Sometimes the summer silly season sneaks up on you. Before you know it, you're hearing about the Kuwaiti kid who got 15 years in the slammer for wearing a T-shirt with Saddam Hussein's picture on it, and wondering if anyone knows for sure where Citrus Circuit Judge Gary Graham really spends his vacations. Nobody is sure why the silly season comes and goes around this time of year. I once heard a theory that there is something called the Bozone layer which, unlike its cousin the ozone layer, usually screens out special interstellar rays that turn public officials into clowns.
The theory was that some unknown force, perhaps the escaping gas from aerosol-inflated whoopee cushions, causes a temporary hole in the Bozone layer between late May and mid-July.
I wasn't paying attention when the first red rubber noses and big floppy shoes showed up, so the first real hint I heard was when I was trying to push open a door at the Pasco County Government Center, and found it being held firmly shut by a large, ungainly man whom I recognized as Matt Prahasky.
Prahasky, one of the first Republicans elected to the Pasco County Commission, but who has since found productive employment, is sort of like the mythical Scottish village of Brigadoon. He only appears to me every hundred years, or any time something ridiculous is going on in Pasco County. The last time I saw him was years ago when he got my attention by purposefully (but lightly) rear-ending my car on U.S. 19.
Shortly after that, I checked, and sure enough, vast tomfoolery was to be uncovered. The Pasco pols were building two identical massive courthouses so nobody's feelings would get hurt, and so they would never, ever, run out of space again. The mobile homes outside those buildings, I assume, are merely for use as museum pieces so they can show new employees how crowded things used to be.
After this appearance, I only had to look to that day's paper, and see that the city of Port Richey suddenly decided to have a moratorium on high-density development _ guess what? _ right when somebody wanted to build a high-density project there that would have benefited needy people.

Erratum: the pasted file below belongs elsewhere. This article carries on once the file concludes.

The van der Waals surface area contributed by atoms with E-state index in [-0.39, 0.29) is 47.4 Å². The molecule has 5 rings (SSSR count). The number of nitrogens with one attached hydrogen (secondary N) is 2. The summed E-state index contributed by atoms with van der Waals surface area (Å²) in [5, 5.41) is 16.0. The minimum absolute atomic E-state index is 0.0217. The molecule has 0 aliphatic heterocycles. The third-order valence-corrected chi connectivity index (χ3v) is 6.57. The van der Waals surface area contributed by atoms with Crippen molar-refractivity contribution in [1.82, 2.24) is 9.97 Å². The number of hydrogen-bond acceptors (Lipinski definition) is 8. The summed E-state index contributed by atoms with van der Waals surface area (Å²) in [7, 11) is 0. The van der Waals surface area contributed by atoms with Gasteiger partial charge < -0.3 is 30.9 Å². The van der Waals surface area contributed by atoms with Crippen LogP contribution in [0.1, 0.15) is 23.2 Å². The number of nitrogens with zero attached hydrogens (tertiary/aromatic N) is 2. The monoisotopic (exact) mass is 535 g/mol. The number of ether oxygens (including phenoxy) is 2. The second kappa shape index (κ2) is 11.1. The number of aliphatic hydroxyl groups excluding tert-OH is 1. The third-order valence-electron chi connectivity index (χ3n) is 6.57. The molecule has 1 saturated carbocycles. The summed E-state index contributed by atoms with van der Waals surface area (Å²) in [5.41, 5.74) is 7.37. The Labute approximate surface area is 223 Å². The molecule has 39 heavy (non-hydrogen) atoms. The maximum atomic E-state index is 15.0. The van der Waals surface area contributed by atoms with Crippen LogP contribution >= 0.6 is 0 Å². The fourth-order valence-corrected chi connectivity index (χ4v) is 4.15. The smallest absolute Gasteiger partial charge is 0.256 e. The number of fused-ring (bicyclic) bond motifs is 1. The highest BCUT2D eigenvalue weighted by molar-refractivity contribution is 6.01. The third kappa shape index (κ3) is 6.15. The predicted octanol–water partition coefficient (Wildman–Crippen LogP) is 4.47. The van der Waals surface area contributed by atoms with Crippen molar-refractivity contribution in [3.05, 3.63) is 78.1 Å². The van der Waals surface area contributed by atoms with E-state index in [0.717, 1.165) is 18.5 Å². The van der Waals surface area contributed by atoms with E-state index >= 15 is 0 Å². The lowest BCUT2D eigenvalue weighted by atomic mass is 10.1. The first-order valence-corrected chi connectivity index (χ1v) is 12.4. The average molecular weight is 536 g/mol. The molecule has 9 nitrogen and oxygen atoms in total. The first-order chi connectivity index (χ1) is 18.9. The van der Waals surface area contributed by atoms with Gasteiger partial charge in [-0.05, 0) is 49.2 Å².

Nominally, the moratorium purports to be aimed at waiting for the Department of Community Affairs to review zoning regulations in the city's comprehensive growth plan.
There's a good chronological cubbyhole to hide in. The DCA already declared that plan to be in non-compliance two years ago. A recent report from the Tampa Bay Regional Planning Council on a proposed amendment to fix the problems took only a mere 15 pages to say, "Close, but no cigar."
Pasco County Commissioner Mike Wells showed up at the meeting where the moratorium was declared, however, to tell the Port Richey City Council what a bang-up job it was doing. The council, alerted to Wells' plans to attend the meeting, "as a city resident," just happened to have a plaque handy congratulating him for being such an all-around nice guy.
It's sort of reminiscent of members of the Donner party praising the meat selection at a barbecue, or Andrew Dice Clay thanking Guns n' Roses for its help at a National Brotherhood week rally.
Gee, the last time this many backs got scratched at the same time, Hernando County wound up with $300-million it doesn't know what to do with.
Maybe Wells and Port Richey have the right idea.
Or, maybe what Prahasky told me the other day is right.
Things really don't change that much.